Kym Worthy refuses to admit fault, again
In 1996, a 12-year-old girl named Christina Brown was found dead in a Detroit apartment. She had been beaten to death with a toilet tank lid; she’d also been stabbed. Lamarr Monson — who had been living with and dealing drugs with Brown thinking she was older — came home and found her dead. He called for the neighbors to dial 9–1–1.
Monson became an immediate suspect. Authorities thought Brown had been stabbed to death, so they tried to connect Monson to the knife found in the apartment. “This case can be closed with a confession from Monson,” one police report read. Police somehow coerced Monson into giving some inconsistent statements incriminating himself by supporting their original (and wrong) theory of the crime. Monson went to trial and was convicted of first-degree murder.
The Michigan Innocence Clinic at the University of Michigan Law School, led by David Moran, fought for Monson’s freedom based on DNA evidence found on a knife used to murder Brown. The DNA belonged to Robert Lee Lewis, who had actually been the original suspect identified by his girlfriend, who said that Lewis had confessed to her at the time of the crime. The witness had come forward previously, but then changed her mind because Lewis had threatened to kill her and her family. She recently came forward again to affirm what Lewis had said at the time.
In January, Monson won a new trial based on the testimony of the girlfriend, a bloody thumbprint belonging to Lewis, and evidence that Monson’s original “confessions” had been coerced. Last week, Wayne County prosecutors decided to drop the charges, citing destruction of evidence and “passage of time.” Key pieces of evidence had never been tested for DNA at the time of trial, including the toilet tank lid with a bloody print that turned out to be Lewis’s. The police also did not disclose that several anonymous tips had been called in pointing to Lewis. (Monson’s lawyer had previously asked the Wayne County Conviction Integrity Unit to intervene. According to Monson’s briefs, they refused, with Wayne County District Attorney Kym Worthy writing that the Conviction Integrity Unit “is not staffed with any attorneys.”)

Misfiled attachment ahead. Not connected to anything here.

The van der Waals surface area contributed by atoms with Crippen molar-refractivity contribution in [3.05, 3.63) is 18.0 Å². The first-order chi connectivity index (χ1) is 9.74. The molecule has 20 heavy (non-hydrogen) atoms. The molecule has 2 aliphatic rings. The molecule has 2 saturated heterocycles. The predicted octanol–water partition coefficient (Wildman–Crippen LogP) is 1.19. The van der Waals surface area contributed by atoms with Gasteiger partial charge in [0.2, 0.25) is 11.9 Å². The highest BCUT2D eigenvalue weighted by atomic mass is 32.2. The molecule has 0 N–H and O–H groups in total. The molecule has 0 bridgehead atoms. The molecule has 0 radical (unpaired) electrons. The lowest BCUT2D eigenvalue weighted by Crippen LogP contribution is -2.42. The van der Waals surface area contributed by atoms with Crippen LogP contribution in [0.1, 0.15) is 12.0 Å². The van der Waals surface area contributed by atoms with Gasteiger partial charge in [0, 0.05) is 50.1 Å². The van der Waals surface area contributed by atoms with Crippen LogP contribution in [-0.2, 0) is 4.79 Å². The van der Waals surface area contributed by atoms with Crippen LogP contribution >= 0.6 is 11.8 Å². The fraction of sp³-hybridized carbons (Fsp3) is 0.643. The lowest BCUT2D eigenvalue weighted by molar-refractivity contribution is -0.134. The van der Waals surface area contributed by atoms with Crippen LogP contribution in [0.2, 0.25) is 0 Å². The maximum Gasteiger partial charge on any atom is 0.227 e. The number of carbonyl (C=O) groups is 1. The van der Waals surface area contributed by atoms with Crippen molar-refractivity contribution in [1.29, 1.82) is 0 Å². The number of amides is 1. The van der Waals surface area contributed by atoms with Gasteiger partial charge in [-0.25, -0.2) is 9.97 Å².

Perhaps most notable, however, was the prosecution’s reaction. Worthy, who assumed her position in 2004, blamed everyone else for Monson’s exoneration, all in an effort to avoid admitting a mistake by her office. She said that she had contacted Lewis, who denied involvement, and she blamed the policies of the Detroit Police Department for their “failure…to retain critical evidence.” Her comments never conceded that Monson was likely innocent, instead preserving the illusion that he could be tried again if only the police had done a better job: “Due to the destruction of evidence, issues surrounding the way the police obtained Monson’s confession and the passage of time, we are unable to re-try this case.”
This wishy-washy behavior isn’t unusual for Worthy. When Davontae Sanford was exonerated in 2016 Worthy gave a long press conference complete with PowerPoint slides where she doggedly explained that the arrest, prosecution and sentence were somehow reasonable and fair. Sanford — who is legally blind and suffers from developmental disabilities — was wrongfully convicted at the age of 14 for a shooting that another man had confessed to at the time. Sanford had given a coerced confession. When asked about an apology for Sanford, Worthy refused to respond.